Section 303(d) of the Clean Water Act (CWA) requires that states assess surface waters and compile a list of those that have become polluted to the point that they no longer support their Use Classification (e.g., Fish & Wildlife, Public Water Supply, Swimming & Whole-Body Contact, etc.). This list of impaired waters is known as the 303(d) List.
Every two years, the Alabama Department of Environmental Management (ADEM) releases a list of Alabama’s impaired waterbodies that they find out of the rivers, streams, lakes, and coastlines they assess. A waterbody is considered “impaired” when it does not meet the water quality standard designated for its use classification.
What are water quality standards?
A standard is something we can compare water quality data to in order to know if the quality of that water is good or bad. If water quality data results consistently fail to meet the standards, there may be a chronic problem with water quality.
Some water quality standards are usually based on what conditions are needed for aquatic life to survive. These water quality standards are designed to protect, restore, and maintain water quality.
What is the 303(d) List?
The 303(d) list provides information about a waterbody’s location and size, use classification, and sources and causes of impairments. Below is a small sample from the list, and a breakdown of the information in each column.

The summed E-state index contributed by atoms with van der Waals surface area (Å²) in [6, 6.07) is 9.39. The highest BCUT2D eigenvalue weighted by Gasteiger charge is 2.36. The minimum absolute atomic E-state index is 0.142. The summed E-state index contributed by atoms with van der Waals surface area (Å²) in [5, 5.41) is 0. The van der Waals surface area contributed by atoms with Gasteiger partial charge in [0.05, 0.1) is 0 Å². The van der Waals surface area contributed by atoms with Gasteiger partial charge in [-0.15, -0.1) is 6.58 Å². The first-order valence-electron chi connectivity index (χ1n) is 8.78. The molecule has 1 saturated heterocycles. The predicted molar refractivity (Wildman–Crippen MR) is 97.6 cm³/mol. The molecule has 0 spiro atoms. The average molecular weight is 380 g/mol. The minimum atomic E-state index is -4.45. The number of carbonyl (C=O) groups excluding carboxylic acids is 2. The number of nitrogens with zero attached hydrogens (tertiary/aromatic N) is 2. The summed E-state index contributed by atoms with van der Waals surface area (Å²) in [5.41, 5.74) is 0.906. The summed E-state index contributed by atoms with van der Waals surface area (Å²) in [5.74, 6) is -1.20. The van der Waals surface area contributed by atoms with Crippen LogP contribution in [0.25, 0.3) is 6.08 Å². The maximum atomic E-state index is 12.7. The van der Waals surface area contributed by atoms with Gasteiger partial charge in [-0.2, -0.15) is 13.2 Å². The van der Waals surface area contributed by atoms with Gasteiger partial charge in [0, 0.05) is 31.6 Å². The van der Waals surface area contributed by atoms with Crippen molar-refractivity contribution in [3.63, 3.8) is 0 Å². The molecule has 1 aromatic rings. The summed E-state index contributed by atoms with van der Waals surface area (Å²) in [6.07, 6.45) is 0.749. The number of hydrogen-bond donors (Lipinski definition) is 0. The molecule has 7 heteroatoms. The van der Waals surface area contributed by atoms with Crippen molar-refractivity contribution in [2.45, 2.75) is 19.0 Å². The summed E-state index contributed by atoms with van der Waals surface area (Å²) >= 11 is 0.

To view the Final 2020 303(d) List, go to: http://www.adem.state.al.us/programs/water/wquality/2020AL303dList.pdf
What are use classifications?
Water use classifications are the “reasonable and necessary uses” of a waterbody as defined by the Clean Water Act. Waterbodies can be classified as the following:
- Outstanding Alabama Water (OAW)
- Public Water Supply
- Swimming & Other Whole Body Water-Contact Sports (S)
- Shellfish Harvesting
- Fish & Wildlife (F&W)
- Limited Warmwater Fishery
- Agricultural & Industrial Water Supply (A&I)
Waterbodies can have several use classifications. For example, a waterbody can be classified as Fish & Wildlife and Swimming.
In 2020, 443 waterbodies were listed on the Alabama 303(d) list of impaired waters. Out of these, 9 were listed as Outstanding Alabama Waters, 169 for Swimming, 52 for Public Water Supply, 416 for Fish & Wildlife, 12 for Shellfish Harvesting, 3 for Limited Warmwater Fishery, and 4 for Agricultural and Industrial uses.
The Outstanding Alabama Waters are located in the Cahaba River Basin, Coosa River Basin, Mobile River Basin, and Tallapoosa River Basin.
Below is a comparison of the impaired waters listed by each river basin.
What impairments can waterbodies be listed for?
There are many potential causes of impairment in a waterbody. The 2020 list includes the following impairments:
Metals (Arsenic, Cyanide, Iron, Lead, Mercury,
Organic enrichment (BOD)
PFOS (Perfluorooctanesulfonic acid)
Priority organics (PCBs –
Total Dissolved Solids
There are also many potential sources of impairments. The 2020 list includes the following sources:
Animal feeding operations
Collection system failure
Crop production (non-irrigated)
|Nonpoint source runoff|
On-site wastewater systems
Sources outside state
Surface mining – abandoned
Urban runoff/storm sewers
Wet weather discharge
You can view 303(d) listed streams and waterbodies on Alabama Water Watch’s maps: and selecting to view “ADEM 303 Impaired (2018)” from the map menu.